We could not have predicted what has happened over the past months, but we can be the architects of the kind of economic future we want for our province and future generations.

Opinion: It’s time to go global

Lynette Tremblay, Edmonton Global’s Vice President, Strategy & Innovation and one of the authors of GOING GLOBAL: A GUIDE TO COMPETING IN A GLOBALIZED ECONOMY

Alberta’s economy has seen its share of change and upheaval in recent times – stagnant growth, a contracting energy sector, low commodity prices, market access challenges, and investor uncertainty. Much of this change has been the result of a broader transformation in the global economy, where forces such as the rise of populism, automation, digitization, and the threat of climate change are ushering in a new era of economic disruption. 

But in disruption, there is also opportunity. Three global trends in particular present a unique opportunity for Alberta and, indeed, all of Canada to use innovation to its advantage.

The first is the rapid rise of middle-class growth in emerging markets, driving unprecedented demand for manufactured goods, energy and food. It is estimated that we as a global community will need to produce as much food in the next 45 years as we have had to in the previous 10,000. There is no way we can meet that demand without innovating.

The second key trend relates to an aging global population. By 2050, nearly a quarter of the world’s population will be over the age of 60, rising to nearly 3 billion by the end of the century. Combine this with the increasing rates of chronic disease and it is almost a certainty that there will be new pressures, fiscal and otherwise, on our health care system in the not-too-distant future. Industry is recognizing this, with the health technology market already seeing an astounding 45% compound annual growth rate globally, which will only continue to accelerate.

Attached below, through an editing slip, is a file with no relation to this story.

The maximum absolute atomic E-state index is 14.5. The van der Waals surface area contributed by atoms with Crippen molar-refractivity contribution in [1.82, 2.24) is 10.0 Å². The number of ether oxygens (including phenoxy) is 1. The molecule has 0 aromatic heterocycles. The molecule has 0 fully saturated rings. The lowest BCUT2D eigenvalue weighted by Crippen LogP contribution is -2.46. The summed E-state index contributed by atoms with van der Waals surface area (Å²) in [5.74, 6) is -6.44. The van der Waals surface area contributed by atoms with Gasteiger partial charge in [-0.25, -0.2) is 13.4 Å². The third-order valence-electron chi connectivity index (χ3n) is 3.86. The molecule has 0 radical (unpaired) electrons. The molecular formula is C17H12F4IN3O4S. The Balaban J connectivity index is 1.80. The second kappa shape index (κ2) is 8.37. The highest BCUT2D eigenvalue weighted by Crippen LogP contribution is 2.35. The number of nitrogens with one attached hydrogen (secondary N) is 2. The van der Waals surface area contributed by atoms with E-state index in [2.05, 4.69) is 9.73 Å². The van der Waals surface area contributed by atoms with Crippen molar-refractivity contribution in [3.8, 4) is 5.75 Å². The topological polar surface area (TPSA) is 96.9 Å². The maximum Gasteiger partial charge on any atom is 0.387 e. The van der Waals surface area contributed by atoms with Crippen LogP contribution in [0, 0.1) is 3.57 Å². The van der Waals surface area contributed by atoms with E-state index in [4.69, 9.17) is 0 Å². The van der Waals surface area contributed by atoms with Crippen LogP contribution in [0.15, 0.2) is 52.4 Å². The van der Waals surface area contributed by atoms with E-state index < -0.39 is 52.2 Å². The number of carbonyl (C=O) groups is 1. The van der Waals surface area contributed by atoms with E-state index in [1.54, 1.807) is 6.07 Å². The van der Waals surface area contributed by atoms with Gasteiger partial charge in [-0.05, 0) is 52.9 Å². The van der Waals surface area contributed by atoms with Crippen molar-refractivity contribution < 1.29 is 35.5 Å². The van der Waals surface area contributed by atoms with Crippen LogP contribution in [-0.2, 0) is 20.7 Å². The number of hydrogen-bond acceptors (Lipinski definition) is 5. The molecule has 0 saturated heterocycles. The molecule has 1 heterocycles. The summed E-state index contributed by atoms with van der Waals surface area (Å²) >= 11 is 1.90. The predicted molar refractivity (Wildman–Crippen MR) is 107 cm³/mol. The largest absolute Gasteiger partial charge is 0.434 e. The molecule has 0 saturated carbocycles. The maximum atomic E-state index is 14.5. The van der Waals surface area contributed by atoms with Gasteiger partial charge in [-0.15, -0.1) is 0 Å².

Finally, the power of disruptive technologies – artificial intelligence, machine learning and robotics – is creating new economic opportunities in traditional sectors by increasing productivity and, in turn, driving increased profits and GDP growth. In the manufacturing sector alone, it is expected that Internet of Things applications will generate $1.2 – $3.7 trillion of global economic value by 2025. These technologies are not going anywhere and will only continue to grow in their demand.

The Edmonton Metropolitan Region is uniquely well-positioned to capitalize on these new demands and opportunities driven by these global trends. Over the past few years, perhaps to the surprise of some outside the province, the region has begun to house some of the most innovative advanced technology companies in the world – everything from artificial intelligence and machine learning, to robotics, to companies in the clean tech, health tech and agri-tech spaces. Our compelling global value proposition is the combination of our core sector strengths – energy, manufacturing, health, and food and agriculture – and their technology-driven transformations.